Thu, October 07, 2021


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FiveThirtyEight publishes its sports forecasting formulae

Nate Silver’s predictive analytics journalism website FiveThirtyEight has published some of the maths behind its sports forecasting.

Using the Elo rating system (named after its creator Hungarian-American physicist Arpad Elo) as a basis for rating teams, FiveThirtyEight has incorporated Monte Carlo simulation, logistic regression and Poisson distribution to compare team rates, account for variables and predict winners.

Earlier this year, FiveThirtyEight added hockey to its system, using results from every game in America’s National Hockey League history from the 1917-18 season to the present day to compile data and assign each team a ‘power rating’. These ratings were then used to determine the probable winner of the league’s Stanley Cup.

To establish the team ratings, FiveThirtyEight took into account factors including: whether or not a team was on ‘home ice’, which increased their likelihood of performing well; whether the game was a playoff, in which underdogs tended to do worse than ‘normal’; and how impressive the margin of victory was.

“Our NHL Elo system not only cares if you win, but how you win — a blowout is worth more than eking out a close win,” said the model’s creators Ryan Best and Neil Paine of FiveThirtyEight. “We adjust for this with the margin-of-victory multiplier, which accounts for diminishing returns.”

Best and Paine also had to adjust for Elo’s “pesky side effect” of autocorrelation, which is a tendency to inflate the ratings of “already good teams” and suppress the ratings of “not-so-great teams”. Once this and other sophisticated adjustments were achieved, the system could be used for predictive modelling.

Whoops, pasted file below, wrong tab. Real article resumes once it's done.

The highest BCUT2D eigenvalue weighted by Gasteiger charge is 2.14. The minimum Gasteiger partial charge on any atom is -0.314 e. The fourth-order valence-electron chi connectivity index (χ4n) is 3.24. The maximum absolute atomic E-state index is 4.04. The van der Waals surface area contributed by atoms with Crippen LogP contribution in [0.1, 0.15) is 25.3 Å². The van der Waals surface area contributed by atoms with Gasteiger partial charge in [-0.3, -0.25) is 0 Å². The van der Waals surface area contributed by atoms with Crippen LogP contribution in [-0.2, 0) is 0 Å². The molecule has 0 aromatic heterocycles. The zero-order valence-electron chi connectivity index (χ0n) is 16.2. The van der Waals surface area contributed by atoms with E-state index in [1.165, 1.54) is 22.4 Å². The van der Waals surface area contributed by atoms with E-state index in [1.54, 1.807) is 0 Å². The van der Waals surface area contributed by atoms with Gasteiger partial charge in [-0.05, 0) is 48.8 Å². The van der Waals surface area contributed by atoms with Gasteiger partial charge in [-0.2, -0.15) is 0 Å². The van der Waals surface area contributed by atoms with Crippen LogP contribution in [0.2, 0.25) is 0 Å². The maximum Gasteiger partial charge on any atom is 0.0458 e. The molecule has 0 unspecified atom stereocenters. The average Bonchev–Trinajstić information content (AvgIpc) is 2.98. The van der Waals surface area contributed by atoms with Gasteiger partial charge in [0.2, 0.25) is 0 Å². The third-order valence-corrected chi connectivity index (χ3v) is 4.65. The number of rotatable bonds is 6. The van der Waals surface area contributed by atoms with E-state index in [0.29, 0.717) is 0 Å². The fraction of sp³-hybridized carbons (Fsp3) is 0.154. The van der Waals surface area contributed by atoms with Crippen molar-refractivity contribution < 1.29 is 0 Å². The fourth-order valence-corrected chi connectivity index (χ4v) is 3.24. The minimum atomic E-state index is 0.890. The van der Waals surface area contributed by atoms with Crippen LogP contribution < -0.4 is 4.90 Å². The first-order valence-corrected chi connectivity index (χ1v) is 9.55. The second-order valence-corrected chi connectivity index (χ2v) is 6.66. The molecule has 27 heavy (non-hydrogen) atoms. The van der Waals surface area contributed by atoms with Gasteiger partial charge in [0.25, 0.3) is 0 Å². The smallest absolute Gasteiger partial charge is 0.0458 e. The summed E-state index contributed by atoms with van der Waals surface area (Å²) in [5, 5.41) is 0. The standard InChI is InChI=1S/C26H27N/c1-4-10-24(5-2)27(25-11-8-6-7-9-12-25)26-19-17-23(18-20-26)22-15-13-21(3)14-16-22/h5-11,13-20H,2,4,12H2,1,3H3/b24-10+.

They ran thousands of iterations of the remaining games using Monte Carlo simulation, running each one “hot” – meaning that a team’s rating wasn’t static but changed within each simulated season based on the results of every simulated game, including bonuses for playoff wins and blowouts.

Logistic regression was then used to determine the probability that simulated games went into overtime, and a Poisson distribution formula was used to predict goal totals.

FiveThirtyEight gave the Tampa Bay Lightning team the highest Elo rating of 1569 and a win probability of 58% against another highly-rated team, Colorado Avalanche. The 2021 season concluded in July, with defending champions Tampa Bay Lightning beating Montreal Canadiens to claim victory.

Best and Paine’s maths are fully explained on the FiveThirtyEight website. You can also download a CSV file of their model and run your own simulations.